History Travels with Nancy Padgett: Seeing History
Women in Ancient Rome: Motherhood 
Tellus Fertility Goddess Ara Pacis frieze
The Tellus panel of the Ara Pacis, or Peace Altar.
9 BC. Marble.  Museo di Ara Pacis, Rome.  A marvelous piece of propaganda art commissioned by Emperor Augustus.

The altar was originally brightly painted:

Ara Pacis Altar brightly colored


Many Roman wives were perpetually pregnant. Childhood mortality rates were at least 40%.

* Childbirth was extremely risky for both mother and child.

* A family lacking a male heir simply adopted one, even an adult male. Adoption in ancient Rome was not for the benefit of orphaned children.

* Roman mothers were in charge of educating their children and instilling Roman virtues.

Mothers and Children in Ancient Rome

Why get married? The purpose of marriage was to create mothers who could  produce children.

Lots of them: the rate of infant mortality was staggeringly high in the ancient world -- at least 40%.

A woman, rich or poor, might need to give birth to twelve babies to ensure three survived past the age of 10.

Young Roman women must have been perpetually pregnant, a high-risk venture. Many, like Caesar's daughter Julia,  died early deaths in childbirth.


Women gave birth at home, attended by perhaps a physician, certainly a midwife, female relatives, and slaves of the household. 

Anesthesia of course was unknown before the 19th c AD.

Birthing techniques were a  blend of science and folk medicine. The male Greek physician Soranus, who lived in Rome, was the leading authority on childbirth.

Women delivered their babies using a birthing chair, which had a back, arms, and a crescent-shaped hole in the seat, as pictured on the right. The chair placed the mother in an upright position for delivery. It was not used for labor.

In earliest Rome, the father had the legal right to keep the newborn or to let it die by exposure. By the time of Julius Caesar, this custom seems to have died out.
  Birthing Chair
Childbirth in ancient Rome: the birthing chair and midwife. From Tomb of Scribonia Attice, Ostia, Italy. Terracotta. 2nd c CE. Photo courtesy ostia.org

Soranus' treatise "Gynecology" set out the requirements for the ideal delivery and recovery rooms, beds, the ideal midwife, and so on. It is also one of the few surviving works from the ancient world.


The fly in the ointment: there simply were not enough aristocratic children.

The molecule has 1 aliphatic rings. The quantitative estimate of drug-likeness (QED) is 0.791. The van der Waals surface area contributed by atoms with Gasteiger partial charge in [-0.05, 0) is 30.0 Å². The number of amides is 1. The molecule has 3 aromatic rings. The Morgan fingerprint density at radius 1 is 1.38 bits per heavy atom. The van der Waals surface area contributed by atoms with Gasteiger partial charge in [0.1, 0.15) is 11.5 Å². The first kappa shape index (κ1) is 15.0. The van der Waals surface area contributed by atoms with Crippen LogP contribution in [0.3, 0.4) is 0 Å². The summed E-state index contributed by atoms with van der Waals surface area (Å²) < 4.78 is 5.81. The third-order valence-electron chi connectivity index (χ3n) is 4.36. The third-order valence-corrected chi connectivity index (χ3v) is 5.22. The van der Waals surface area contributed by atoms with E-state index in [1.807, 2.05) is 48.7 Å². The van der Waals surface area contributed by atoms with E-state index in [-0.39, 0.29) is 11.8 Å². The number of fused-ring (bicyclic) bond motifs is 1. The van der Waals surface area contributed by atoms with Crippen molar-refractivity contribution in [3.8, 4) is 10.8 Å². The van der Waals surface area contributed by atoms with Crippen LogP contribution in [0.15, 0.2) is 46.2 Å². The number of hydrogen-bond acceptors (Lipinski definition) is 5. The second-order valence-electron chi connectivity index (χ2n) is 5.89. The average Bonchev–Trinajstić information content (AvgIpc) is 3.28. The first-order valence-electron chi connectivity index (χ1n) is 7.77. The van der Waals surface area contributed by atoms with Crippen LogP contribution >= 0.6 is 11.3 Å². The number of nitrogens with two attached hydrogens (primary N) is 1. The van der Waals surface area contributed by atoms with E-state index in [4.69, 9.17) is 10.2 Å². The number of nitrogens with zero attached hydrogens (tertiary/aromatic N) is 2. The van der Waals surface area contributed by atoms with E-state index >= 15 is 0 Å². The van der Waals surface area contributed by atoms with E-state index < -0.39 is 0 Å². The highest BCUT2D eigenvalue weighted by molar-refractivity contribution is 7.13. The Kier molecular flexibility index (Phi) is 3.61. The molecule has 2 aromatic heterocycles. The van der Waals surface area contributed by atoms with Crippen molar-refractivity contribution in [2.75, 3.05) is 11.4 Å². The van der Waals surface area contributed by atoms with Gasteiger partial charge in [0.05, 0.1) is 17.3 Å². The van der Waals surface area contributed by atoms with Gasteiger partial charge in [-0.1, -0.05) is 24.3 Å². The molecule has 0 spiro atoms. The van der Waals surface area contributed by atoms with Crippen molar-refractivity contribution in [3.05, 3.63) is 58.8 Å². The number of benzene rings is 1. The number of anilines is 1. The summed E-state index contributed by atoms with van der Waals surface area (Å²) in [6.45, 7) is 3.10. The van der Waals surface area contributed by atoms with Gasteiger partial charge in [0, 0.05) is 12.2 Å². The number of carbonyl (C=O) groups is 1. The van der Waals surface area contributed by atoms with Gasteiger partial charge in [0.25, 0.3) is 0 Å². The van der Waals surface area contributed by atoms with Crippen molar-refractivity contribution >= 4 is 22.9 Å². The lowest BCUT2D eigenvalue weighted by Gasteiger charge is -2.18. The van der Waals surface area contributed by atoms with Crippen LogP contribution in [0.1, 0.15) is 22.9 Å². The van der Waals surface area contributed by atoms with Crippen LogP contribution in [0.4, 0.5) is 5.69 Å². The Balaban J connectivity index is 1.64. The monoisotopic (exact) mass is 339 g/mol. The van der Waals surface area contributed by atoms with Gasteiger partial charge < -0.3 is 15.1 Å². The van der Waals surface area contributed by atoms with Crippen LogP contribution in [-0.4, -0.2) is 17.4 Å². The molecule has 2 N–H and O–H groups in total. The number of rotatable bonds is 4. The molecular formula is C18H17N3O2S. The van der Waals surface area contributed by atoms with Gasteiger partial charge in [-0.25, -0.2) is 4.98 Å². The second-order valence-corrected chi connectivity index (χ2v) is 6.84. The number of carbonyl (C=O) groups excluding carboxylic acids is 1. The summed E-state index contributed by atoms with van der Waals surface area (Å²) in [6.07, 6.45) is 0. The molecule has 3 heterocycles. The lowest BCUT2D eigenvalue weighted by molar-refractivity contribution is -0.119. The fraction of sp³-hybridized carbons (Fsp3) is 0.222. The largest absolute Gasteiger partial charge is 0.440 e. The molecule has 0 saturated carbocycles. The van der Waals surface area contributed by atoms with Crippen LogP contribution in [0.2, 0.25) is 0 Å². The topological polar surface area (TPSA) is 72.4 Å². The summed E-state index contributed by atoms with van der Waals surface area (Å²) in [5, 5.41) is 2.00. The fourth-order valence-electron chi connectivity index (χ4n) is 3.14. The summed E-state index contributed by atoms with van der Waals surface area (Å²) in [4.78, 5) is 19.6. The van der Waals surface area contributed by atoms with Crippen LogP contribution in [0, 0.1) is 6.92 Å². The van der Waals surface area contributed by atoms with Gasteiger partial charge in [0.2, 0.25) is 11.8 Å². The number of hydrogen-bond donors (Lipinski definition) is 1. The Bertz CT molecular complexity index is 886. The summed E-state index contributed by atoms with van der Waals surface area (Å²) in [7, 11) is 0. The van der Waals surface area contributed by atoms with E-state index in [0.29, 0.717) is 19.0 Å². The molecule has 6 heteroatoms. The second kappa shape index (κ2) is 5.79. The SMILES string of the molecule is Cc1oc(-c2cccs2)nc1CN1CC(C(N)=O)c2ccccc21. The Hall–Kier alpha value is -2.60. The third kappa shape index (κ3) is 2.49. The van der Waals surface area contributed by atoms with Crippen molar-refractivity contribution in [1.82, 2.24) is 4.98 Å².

Low fertility of Roman elite males; men away for long periods on military service; the young wanting a less-encumbered lifestyle? We don't know why. Caesar, despite his three marriages and numerous affairs, produced only one legitimate, Roman-citizen child, his daughter Julia.

Legally, it was difficult for the state to elevate more families into the aristocracy.

Faced with a low birth rate, the Romans embraced adoption. Not the kind we have today, to protect children--Roman adoption was aimed at adults, to promote the interests of the family.

A Roman could "adopt" a male heir who was an adult, even a man who already had his own family. And even after you the "parent" were dead; just put it in your will. Caesar did that. He notified the world through his will that he had adopted his nephew Octavian. Through this legal instrument, he bequeathed to Octavian his political mantle as well as financial resources.

Octavian later became the Emperor Augustus. He tried to increase the number of children by fiat.

  Emperor Augustus Palazzo Massimo Rome
Emperor Augustus/ Octavian.
  Roman. Marble bust, National Museum of Rome, Palazzo Massimo.

Marriage edicts of Augustus

--Aristocratic wives who had fewer than three children were penalized.  

--Women with no children could receive only half of their normal inheritance.  Bachelors had similar penalties.

--Widows and divorced wives under the age of 50 had to remarry quickly or lose certain legal and social rights.

--Romans of the aristocratic classes greeted Augustus'  fertility rules with a big "ho-hum", and little obedience.

Educating the children

Roman mothers ruled the household roost.

Once the infant survived the first few years, a Roman mother was responsible for his or her education. The mother selected the tutor, who provided home-schooling.

Roman elite male children, and many female children, learned Greek, Latin, public speaking and a wide variety of other subjects.

She had even more duties:  Rome lacked organized social institutions like churches, public schools, and the like.  The good Roman mother was also responsible for instilling the Roman virtues in her children.

What were these virtues? To be a Roman meant something special and specific: self-control, dignity, respect for the Roman gods, and above all, loyalty to the family and its ancestors.

The Romans believed these virtues were needed to maintain the Roman state and society.

Sometimes mature, virtuous heads might be attached to nubile, sexy-young-goddess bodies. The Romans saw no contradiction: both fertility and modest self-restraint were their highest female ideals.
Funerary stele of the matriarch Vibia Drosos. Roman. Marble, 2nd c CE. Roman. New York Met.

This Roman mother almost radiates with Rome's idealized virtues. No dreamy, pale oval face for her. Notice her square face. Her solemn gaze. Her wide chin. All symbols of the ideal Roman mother: dignified, self-restrained, modest.

Updated 07-February-2018. You may contact me, Nancy Padgett, at NJPadgett@gmail.com